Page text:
Before the item was closed, two NGOs spoke in support of specific funds related to small cetaceans and whale killing methods and welfare, and announced contributions to the funds by many NGOs, including AWI.

Then followed the reopening of resolutions. Chile’s fourth version of its resolution on civil society participation at meetings of the IWC was finally adopted by consensus and after three versions, Chile’s resolution on making the Scientific Committee more open and transparent passed with consensus, although a number of countries spoke out opposing the competency of the IWC with regard to small cetaceans.

Next, New Zealand spoke to the status of its resolution on whaling under special permit and the revised version. With no consensus agreement to adopt it, New Zealand called for a vote. It passed, with 35 yes votes, 20 no votes and 5 abstentions. In explaining its no vote, Japan announced that collection of scientific information is essential to the effective management of whales in accordance with the whaling convention. Consequently, stated Japan, it will return to the Southern Ocean in 2015 to continue its research program in a manner that accords with the ICJ ruling.

Ghana spoke next to the status of its resolution on food security and whales, which has been revised four times during the meeting. After hearing many voices of support and dissent, including calls for whales to alleviate food security issues on the one hand and the issue being beyond the competency of the IWC on the other, Ghana finally tabled the resolution until the 2016 meeting.

Next came the South Atlantic Sanctuary schedule amendment proposal from Brazil and four other countries (Argentina, Uruguay, South Africa and Gabon). After providing a status update on the proposed schedule amendment, stating that consensus has not been reached, Brazil asked for a vote. The vote failed to achieve the required three-quarters majority, with 40 yes, 18 no, and 2 abstentions.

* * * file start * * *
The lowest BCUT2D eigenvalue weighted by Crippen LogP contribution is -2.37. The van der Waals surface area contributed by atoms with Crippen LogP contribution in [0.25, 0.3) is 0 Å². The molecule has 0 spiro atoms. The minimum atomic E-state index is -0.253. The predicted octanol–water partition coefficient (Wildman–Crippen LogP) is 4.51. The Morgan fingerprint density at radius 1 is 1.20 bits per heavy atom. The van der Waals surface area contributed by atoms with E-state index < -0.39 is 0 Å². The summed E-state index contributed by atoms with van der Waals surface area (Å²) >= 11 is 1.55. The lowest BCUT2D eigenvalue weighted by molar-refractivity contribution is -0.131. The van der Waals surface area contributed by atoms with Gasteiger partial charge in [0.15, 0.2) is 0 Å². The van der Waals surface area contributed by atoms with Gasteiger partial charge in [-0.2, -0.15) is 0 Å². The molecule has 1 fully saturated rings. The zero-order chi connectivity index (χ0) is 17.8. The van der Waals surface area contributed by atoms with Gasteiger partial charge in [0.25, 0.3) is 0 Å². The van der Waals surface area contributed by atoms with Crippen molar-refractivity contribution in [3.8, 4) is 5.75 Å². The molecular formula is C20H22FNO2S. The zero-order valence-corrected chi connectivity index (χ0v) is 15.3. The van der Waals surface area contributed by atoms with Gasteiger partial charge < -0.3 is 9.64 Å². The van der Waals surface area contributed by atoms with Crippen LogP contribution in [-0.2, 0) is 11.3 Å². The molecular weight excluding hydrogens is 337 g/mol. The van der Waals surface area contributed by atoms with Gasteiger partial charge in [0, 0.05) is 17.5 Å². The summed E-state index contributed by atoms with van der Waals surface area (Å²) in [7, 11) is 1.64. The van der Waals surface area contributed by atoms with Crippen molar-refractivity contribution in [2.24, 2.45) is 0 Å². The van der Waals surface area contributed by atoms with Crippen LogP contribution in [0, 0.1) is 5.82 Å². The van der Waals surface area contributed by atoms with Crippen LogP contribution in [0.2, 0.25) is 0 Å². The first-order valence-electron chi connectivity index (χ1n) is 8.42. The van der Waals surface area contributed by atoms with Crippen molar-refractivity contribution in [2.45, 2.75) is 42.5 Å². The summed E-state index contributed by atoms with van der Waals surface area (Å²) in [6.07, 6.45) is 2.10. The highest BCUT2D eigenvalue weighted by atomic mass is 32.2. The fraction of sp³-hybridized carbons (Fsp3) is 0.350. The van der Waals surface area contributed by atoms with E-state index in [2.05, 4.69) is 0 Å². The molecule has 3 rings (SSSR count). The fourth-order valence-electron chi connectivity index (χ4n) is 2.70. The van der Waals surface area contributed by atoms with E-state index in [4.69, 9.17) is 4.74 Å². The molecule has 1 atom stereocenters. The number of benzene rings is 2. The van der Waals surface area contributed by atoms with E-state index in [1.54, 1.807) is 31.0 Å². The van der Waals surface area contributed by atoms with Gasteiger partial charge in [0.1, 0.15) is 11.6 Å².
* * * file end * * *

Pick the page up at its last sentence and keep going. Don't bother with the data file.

After a discussion on how to conduct decadal reviews of sanctuaries, an agreement was reached to accept Australia’s suggestion from the Conservation Committee. The chair then moved on to Japan’s proposed schedule amendment for small-type coastal whaling. Japan made an intervention calling for delegations to recognize that (1) there is now the RMP to provide sustainable catch numbers, (2) many species of whale have recovered to Maximum Sustainable Yield levels, (3) the need for food and cultural diversity is recognized by the IWC, and (4) small-type coastal whaling is conducted within Japan’s coastal Exclusive Economic Zone. Japan then called for a vote, which failed, with 19 yes, 39 no, and 2 abstentions. After expressing her disappointment with the outcome, the chair called on countries to speak to explain their vote.

Antigua and Barbuda spoke at length about the IWC’s inability to help coastal people, followed by Japan who said that it had asked for a vote to get an idea of which countries opposed the proposal so that Japan might follow up with them intercessionally.

The long morning session—which had run well into the afternoon—finally closed, and delegates and observers headed for the various cafes and restaurants close by.

The afternoon session was spent adopting committee reports and clearing up loose ends. Mr. Bruno Mainini of Switzerland was nominated and selected as the new two-year IWC chair after the outgoing vice chair, Mr. Frederick Chemay of Belgium (who was expected to be named chair), gave apologies and withdrew for health reasons. Mr. Joji Morishita of Japan was nominated and elected vice chair.

Going into the meeting, AWI had been apprehensive about a number of items on the agenda. Notwithstanding the unfortunate decision on Greenland’s quotas, we are pleased overall with the outcome of IWC65. The Commission has made great strides on civil society participation and we look forward to being even more engaged at IWC66.